In the film there are whites who want to help, and quite generously, and there are also whites who want to keep African-Americans in their place, rationalizing that this will keep them happier, that they have no capacity for anything other than field work. The thought of women's suffrage (which would finally pass into law later in the year the film was released) is repellant to one white woman because she fears African-American women would also have the right to vote. Even more notoriously, there is a mob of whites who lynch a black family, as well as one who attempts rape in scenes which are both powerful and absolutely harrowing. Micheaux shows us the cruel injustice of what were common practices, an ugly part of our history that is hard to acknowledge even today. When the film was released, it was highly controversial for those scenes, and banned or edited in some places.

What I was a little surprised by was Micheaux also showing us the negative effects of several African-Americans on their own culture – there is a gambler and thief known as "The Leech", a preacher who urges his congregation to be happy with their place in life because the country belongs to the white man and Heaven will be their reward instead, and a servant who incites whites with misinformation. The latter two endure humiliation with a smile, and Micheaux gets across the point that these variations of 'Uncle Tom' are selfish, helpful to themselves in the short term, but harmful to the culture. I took it as a brilliant call for strength and unity.

Micheaux can't help himself in giving some of the characters what they deserve, examples of which are the actual killer for the murder being pinned on an African-American being shot in the hunt, and a little African-American boy escaping the lynching on horseback. While artistically some of these seem questionable, in this case they're probably necessary, because the film would have been far too depressing otherwise.

Silent movies from this time period are often hard to watch, they come across as quaint and dated, and the filmmaking seems amateurish by today's standards. 'Within Our Gates' is certainly flawed, but it's a priceless expression of the African-American experience in 1920, and should be seen.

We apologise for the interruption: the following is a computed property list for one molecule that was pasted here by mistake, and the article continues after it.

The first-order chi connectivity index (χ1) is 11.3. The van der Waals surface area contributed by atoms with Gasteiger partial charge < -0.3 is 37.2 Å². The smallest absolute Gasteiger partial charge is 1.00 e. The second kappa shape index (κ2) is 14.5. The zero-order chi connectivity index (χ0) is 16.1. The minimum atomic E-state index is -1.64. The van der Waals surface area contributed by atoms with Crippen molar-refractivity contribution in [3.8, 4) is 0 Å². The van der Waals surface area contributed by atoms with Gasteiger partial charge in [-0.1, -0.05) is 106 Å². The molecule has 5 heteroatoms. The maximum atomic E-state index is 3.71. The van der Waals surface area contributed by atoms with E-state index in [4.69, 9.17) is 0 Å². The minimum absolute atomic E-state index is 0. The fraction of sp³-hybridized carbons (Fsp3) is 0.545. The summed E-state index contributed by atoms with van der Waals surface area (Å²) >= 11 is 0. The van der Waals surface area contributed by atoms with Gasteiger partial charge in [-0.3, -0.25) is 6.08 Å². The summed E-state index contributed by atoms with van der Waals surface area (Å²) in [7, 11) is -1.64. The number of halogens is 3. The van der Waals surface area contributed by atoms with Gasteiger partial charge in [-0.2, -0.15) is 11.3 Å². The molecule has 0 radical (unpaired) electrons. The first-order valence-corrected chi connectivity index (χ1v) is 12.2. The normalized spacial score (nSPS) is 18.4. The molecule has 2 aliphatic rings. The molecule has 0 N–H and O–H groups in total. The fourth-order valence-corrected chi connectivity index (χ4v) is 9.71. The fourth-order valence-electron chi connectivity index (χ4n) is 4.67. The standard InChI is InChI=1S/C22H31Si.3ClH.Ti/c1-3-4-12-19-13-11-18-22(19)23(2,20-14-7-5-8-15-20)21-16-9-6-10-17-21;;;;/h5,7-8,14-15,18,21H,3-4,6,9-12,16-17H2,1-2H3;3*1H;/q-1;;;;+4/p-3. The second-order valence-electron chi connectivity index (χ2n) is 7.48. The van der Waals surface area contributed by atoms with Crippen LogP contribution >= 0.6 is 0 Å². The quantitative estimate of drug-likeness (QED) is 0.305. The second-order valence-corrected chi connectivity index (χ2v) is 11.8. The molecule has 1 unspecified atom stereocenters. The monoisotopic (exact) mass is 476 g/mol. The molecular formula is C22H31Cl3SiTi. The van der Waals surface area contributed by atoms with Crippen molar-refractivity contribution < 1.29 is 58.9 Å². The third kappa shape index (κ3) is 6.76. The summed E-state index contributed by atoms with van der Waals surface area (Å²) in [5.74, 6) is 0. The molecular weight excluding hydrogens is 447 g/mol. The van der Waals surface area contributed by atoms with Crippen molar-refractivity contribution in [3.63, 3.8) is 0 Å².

Reviewed by MartinHafer8 / 10

Amazingly high quality film for its time

So often, Black-American cinema during the 1920s-40s is second-rate due to their exceptionally tiny budgets. While Hollywood had an abundance of money, films designed for Black audiences were generally made on shoe-string budgets with low production values. Despite this disadvantage, this early film (according to the video jacket, the oldest known Black-produced film) actually has a very contemporary look--on par with many of the mainstream movies of the day.

The film is the story about a woman who has a sordid past--just exactly what that is you only learn towards the end. The way the film is made, it APPEARS she is a woman of loose morals, though this is deceiving. This woman, despite her baggage, really is a very decent person--dedicated to educating poor Black children in the South. She spends much of the film working with these people and then leaving the school to head up North to find finances for the failing school. Late in the film, the sordid past is revealed. Exactly what it is you'll have to see for yourself, but it includes lynchings and illegitimacy--some pretty racy stuff for the time.

The film has a very strong message to encourage Black-Americans to become educated to earn self-respect and their piece of the American dream. The "good" main characters are exceptionally loyal and patriotic citizens and from time to time they are contrasted with Blacks who are less ambitious and worthless (such as the sellout preacher). Because of this, the film offers some excellent insight into the psyche of the Black community and their aspirations. This is truly an important film historically and pretty compelling viewing.